It was a fitting question, though still odd at face value, when the Cleveland Browns dropped the brick question on Southeast Raleigh High School grad Daniel McCullers during an interview at the NFL Combine in February.
A Browns coach asked McCullers how many things he could do with a brick. “I didn’t have many answers for that,” McCullers admitted. “I had that you can build a mailbox and house with bricks. I just kind of blanked after that.”
Chalk it to up first-time job interview jitters.
McCullers, a mountain of a man at 6-foot-7 and 352 pounds who is coming off of a solid two-year run at the University of Tennessee, could turn into one of the key building blocks for an NFL team later this week. The defensive tackle is likely to be drafted on the second or third day of the draft.
If that happens – and opinions on his draft whereabouts go anywhere from the second to the seventh round – it will complete a long football odyssey that almost never got started after he was cut from the football team at North Garner Middle School.
When he arrived at Southeast Raleigh as a 13-year-old freshman, McCullers quickly gained recognition for his size and his quiet, withdrawn nature.
Some of McCullers’ issues – both in football and in the classroom – came because he was so shy. “He wouldn’t ask questions in class because he was so shy,” recalled then Southeast defensive line coach and current Bulldogs athletic director Keith Boddie. “I remember when he went on a Saturday college visit to Appalachian State with a couple of other players and coaches. They came back and said he didn’t say five words the entire trip. You see him now and the transformation, the confidence he carries himself with, he’s made quite the transformation.”
He worked but he always fell into the project in high school, both on the football field and in the classroom. So he wound up basically off of the big football radar at Georgia Military College for two years.
“It was a tough balance to deal with,” McCullers said. “Most of the time you’re with your teammates, football teammates, the whole day. That helped me get through it. I got through it, that’s all you can say about that. It was a good two years for me.”
Success there, both in the classroom, on the field and at the training table (where he continued to drop the excess weight that made him unable to play more than a play or two a time early in his high school career and had ballooned to 420 pounds at one point) brought scholarship offers from major programs.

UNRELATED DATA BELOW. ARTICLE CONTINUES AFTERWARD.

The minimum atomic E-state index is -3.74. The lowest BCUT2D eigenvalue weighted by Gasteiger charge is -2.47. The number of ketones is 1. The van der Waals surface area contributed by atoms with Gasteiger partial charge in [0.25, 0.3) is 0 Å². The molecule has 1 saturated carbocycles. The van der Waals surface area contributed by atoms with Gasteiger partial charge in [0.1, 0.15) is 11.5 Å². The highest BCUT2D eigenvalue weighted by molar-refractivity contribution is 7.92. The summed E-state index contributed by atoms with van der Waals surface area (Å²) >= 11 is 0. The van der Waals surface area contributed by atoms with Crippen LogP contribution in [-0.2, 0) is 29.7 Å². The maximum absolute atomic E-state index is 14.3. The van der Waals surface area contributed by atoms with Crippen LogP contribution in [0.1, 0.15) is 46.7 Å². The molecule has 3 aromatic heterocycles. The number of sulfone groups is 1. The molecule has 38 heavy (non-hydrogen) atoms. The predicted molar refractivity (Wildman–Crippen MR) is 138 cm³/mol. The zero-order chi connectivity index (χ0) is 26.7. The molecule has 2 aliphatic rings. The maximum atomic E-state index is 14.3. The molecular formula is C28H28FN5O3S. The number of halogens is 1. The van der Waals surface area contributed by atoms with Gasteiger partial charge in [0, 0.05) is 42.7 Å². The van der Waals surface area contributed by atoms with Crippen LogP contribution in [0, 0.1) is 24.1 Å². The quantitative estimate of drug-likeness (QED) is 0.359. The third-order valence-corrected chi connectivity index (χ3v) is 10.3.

He took the offer to transfer to Tennessee, choosing the Vols over Alabama, surprised most with his immediate success becoming a reliable contributor, playing in 24 games the past two seasons with 72 tackles, 10 for losses.
Those exploits earned him a trip to the Senior Bowl in February where he thrived working with the Jacksonville Jaguars’ coaching staff. Then came weeks of training at the IMG Academy in Florida, a trip through the NFL Combine where a strained hamstring limited some of his workout.
All was well by the time of Tennessee’s Pro Day where he posted a 5.31-second run in the 40 and an eight-foot, three-inch broad jump.
He knows there is all kinds of speculation about his future and reasons why he could go later in the draft than earlier. Namely, leverage on the line of scrimmage. When McCullers gets it, he can rarely be stopped but when he gets too high, he can be easy to move around for a player of his size.
“There are flashes of him being very nimble and a guy who can be special,” said Josh Norris of Rotoworld and an NBC Sports NFL Draft Writer. “When he doesn’t have leverage, he doesn’t have a good anchor. His measurables (a three-foot plus wingspan, etc.) are amazing. I can see someone drafting him in the fifth through seventh round.”
McCullers says he’s been told he’s anywhere from a second to a fourth round pick. He said the Cardinals, Ravens, Texans and Rams seemed to be the most interested in him during the Combine. Recently, he’s been in nearly constant contact with representatives from the Giants and the Ravens.
Norris says it’s difficult to project what kind of team will draft a player like McCullers, who doesn’t figure to be on the field much in passing situations.
“You just don’t know where each team values a early-down defensive tackle,” Norris said. “He could be a fit with a lot of teams.”
McCullers knows leverage is where he needs to continue to work but doesn’t worry much about being “too tall,” citing the success of another player his size in the NFL, Arizona’s Calais Campbell.
McCullers has spent the last couple of weeks leading up to the draft continuing to work out, sometimes back at Southeast Raleigh, where he started to fall in love with football; the place where he started to come out of his shell.
As the final days tick away before the draft, McCullers is becoming calmer.
“It bothers me less,” he said. “It’s a big day for me, knowing that you could potentially get drafted. As long as I get picked up, I know I’ve made it. You can always work your way up. You just have to produce.”
Those are the lessons that helped thrive from high school to junior college to the Southeastern Conference. It’s one that now that he’s willing to talk a bit more than he did on that car ride to and from Boone.
“Only thing I could say is just hard work, be dedicated to what you’re doing,” McCullers said. “Keep your head in the books, that’s the biggest thing. I had to go the junior college route. Not saying it wasn’t good for me, but going to Tennessee for all four years probably would have been great.
“Train hard, train every day, listen to your coaches and teachers learn from them. They’re telling you the right thing to do.”